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Warehouse Space Selling Out Before It's Built

In spite of the booming construction of warehouse complexes, demand exceeds supply. Andrei Makhonin

The demand for warehouse space in Moscow is breaking records as the increasing number of malls and chain stores ups the need for high-tech storage, shipping and product assembly.

By the end of this quarter, about 500,000 square meters of high-quality warehouse space will have been leased or sold in the Moscow region, the highest amount for any area of Russia. Most of that is newly built, Vyacheslav Kholopov, director of Knight Frank's industrial, warehouses and land department, said in an interview.

What's more, this year's take-up is on track to exceed the 2007 record, which was 1.2 million square meters, Knight Frank said. Today the Moscow region has 7 million square meters of class A and B warehouse space.

With the warehouse vacancy rate hovering at 2 percent since the end of last year, "we're selling and leasing space that hasn't even been built yet," said Lance Pilant, director of industrial and logistics agency services for CBRE. This is the first year that he has brokered sales and rentals of yet-to-be-completed warehouse space, he said by telephone.

Pilant estimated that more than than 800,000 square meters of logistics space could be opened in the next 12 months.

In another sign of demand, the 60,000-square-meter section of the Dmitryov Logistics Park that opened last week about 30 kilometers north of Moscow was fully leased before construction was finished, said Pilant, whose firm negotiated one of the rental deals.

Ghelamco Group plans to build a total of 228,000 square meters and four buildings at the Dmitryov site, which is a Class A logistics park, the Belgian developer said on its website.

So far this year, developers have built more than 520,000 square meters of warehouse space in Moscow and the Moscow region, or almost double the amount in the whole of last year, Knight Frank said.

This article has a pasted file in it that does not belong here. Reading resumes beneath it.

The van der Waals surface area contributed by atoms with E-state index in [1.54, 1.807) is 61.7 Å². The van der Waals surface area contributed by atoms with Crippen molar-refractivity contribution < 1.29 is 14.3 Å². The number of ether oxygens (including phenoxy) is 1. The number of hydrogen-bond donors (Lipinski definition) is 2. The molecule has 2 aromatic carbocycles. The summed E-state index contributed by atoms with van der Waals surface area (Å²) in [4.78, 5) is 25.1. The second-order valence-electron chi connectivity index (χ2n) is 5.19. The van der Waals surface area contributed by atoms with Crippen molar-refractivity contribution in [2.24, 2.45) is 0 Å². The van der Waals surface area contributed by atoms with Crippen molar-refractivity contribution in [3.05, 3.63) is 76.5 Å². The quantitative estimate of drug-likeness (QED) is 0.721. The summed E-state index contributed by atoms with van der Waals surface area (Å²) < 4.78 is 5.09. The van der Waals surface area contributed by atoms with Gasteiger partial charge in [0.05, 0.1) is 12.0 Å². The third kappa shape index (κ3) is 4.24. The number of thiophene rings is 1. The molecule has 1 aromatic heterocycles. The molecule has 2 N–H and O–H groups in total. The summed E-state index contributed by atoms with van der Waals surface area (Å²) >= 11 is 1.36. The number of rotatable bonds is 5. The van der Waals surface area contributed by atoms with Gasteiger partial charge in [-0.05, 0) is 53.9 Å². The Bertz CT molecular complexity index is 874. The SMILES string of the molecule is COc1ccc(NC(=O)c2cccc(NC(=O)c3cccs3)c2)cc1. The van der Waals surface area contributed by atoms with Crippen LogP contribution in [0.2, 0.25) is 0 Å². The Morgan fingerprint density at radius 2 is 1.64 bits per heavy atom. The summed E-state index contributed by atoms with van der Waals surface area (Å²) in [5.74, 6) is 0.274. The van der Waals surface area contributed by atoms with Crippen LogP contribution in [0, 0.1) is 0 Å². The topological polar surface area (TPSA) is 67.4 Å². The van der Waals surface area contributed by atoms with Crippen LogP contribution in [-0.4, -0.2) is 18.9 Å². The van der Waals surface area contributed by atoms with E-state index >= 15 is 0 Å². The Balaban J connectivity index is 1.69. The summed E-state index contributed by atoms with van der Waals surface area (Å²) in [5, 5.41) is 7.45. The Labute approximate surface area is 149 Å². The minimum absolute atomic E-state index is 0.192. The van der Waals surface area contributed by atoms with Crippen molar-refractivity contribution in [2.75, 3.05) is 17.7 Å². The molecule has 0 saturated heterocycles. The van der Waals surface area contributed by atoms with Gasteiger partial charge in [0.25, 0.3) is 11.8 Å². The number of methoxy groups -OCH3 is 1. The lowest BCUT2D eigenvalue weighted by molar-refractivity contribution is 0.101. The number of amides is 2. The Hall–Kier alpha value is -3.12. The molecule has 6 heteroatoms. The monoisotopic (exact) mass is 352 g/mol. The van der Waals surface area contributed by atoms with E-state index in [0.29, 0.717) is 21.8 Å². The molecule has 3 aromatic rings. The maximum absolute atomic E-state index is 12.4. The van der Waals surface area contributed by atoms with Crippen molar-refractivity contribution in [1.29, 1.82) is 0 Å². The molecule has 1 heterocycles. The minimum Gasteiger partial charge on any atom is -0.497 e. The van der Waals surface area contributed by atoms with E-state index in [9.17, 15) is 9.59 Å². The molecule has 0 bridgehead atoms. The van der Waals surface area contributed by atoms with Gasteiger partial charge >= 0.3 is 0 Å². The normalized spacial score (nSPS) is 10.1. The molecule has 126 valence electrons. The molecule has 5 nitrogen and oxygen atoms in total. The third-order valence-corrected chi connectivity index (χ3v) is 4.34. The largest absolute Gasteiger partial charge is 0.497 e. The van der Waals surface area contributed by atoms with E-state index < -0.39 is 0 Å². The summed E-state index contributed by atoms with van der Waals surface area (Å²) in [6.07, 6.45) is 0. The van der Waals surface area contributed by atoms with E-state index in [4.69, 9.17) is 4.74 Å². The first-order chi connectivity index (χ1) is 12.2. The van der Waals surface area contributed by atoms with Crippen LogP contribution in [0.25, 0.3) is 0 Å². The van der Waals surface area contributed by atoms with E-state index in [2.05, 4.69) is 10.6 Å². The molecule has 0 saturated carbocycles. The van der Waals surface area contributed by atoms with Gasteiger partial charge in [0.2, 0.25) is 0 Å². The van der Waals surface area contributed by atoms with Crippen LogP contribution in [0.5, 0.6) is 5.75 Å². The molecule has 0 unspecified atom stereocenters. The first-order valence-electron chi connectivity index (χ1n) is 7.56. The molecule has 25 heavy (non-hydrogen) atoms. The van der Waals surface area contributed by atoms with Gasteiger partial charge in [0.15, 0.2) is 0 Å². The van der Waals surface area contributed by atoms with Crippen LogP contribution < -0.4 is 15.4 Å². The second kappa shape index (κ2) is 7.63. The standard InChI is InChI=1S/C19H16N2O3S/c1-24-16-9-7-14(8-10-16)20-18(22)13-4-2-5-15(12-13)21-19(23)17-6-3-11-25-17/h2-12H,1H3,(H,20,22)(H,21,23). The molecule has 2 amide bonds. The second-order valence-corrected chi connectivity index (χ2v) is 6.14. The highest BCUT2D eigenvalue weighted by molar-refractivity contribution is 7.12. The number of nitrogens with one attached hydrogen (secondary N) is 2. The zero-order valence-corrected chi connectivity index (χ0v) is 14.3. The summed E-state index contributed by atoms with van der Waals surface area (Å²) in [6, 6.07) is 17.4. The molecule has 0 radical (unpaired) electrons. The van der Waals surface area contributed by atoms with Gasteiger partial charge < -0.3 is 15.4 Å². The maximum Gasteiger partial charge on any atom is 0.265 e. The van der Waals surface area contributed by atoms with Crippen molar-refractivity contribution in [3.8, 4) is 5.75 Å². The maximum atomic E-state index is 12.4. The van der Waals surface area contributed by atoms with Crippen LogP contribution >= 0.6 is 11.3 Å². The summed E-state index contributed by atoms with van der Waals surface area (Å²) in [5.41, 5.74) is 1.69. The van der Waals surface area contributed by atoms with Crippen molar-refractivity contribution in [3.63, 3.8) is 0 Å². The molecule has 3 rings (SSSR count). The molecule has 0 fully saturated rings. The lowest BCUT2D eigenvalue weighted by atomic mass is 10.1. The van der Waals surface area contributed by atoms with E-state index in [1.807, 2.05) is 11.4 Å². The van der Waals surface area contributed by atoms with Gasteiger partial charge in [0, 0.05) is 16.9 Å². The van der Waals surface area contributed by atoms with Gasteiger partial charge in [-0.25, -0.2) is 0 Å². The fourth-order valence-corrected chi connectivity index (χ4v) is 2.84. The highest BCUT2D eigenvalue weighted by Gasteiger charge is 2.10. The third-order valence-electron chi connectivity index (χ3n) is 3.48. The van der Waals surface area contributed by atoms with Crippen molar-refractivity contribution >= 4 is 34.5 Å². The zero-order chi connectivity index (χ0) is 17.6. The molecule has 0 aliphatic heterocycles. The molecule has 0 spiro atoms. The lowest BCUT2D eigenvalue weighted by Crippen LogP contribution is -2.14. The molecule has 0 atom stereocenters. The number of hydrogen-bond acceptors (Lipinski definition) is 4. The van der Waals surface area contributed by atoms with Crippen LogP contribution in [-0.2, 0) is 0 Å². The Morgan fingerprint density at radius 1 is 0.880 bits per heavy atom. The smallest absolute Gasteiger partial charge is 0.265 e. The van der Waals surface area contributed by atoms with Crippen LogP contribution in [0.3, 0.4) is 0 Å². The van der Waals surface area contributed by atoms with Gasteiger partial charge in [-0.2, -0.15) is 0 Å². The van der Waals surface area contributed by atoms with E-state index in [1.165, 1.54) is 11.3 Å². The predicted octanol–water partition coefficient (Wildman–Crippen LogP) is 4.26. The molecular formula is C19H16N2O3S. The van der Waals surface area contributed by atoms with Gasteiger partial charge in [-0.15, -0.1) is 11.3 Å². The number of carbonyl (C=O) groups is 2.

Yet, in spite of the booming construction of warehouse complexes — also called logistical parks or industrial parks, as some sites are used for storing goods in transit while others are used for light manufacturing — demand exceeds supply.

PNK Group, a developer and owner of Class A logistics space, is building two other parks in the Moscow region, the PNK-Chekhov-2 site about 50 kilometers south of the Moscow Ring Road and PNK-Sever about 27 kilometers north of the highway, according to real estate advertisements.

Leading warehouse companies also are buying facilities. This summer, logistics park investment company Raven Russia paid $50 million for the Sholokhovo Logistics Park, $215 million for the company owning the Pushkino LogoPark, and $23 million for about 40 hectares of zoned land where it plans to build, Raven says on its website.

All of those sites are north of the capital, which is no surprise: A lot of cargo enters the country in St. Petersburg and comes to Moscow through its upper suburbs.

Kholopov said there are about five major warehouses under construction in Moscow's northern suburbs, including the Ghelamco and PNK sites.

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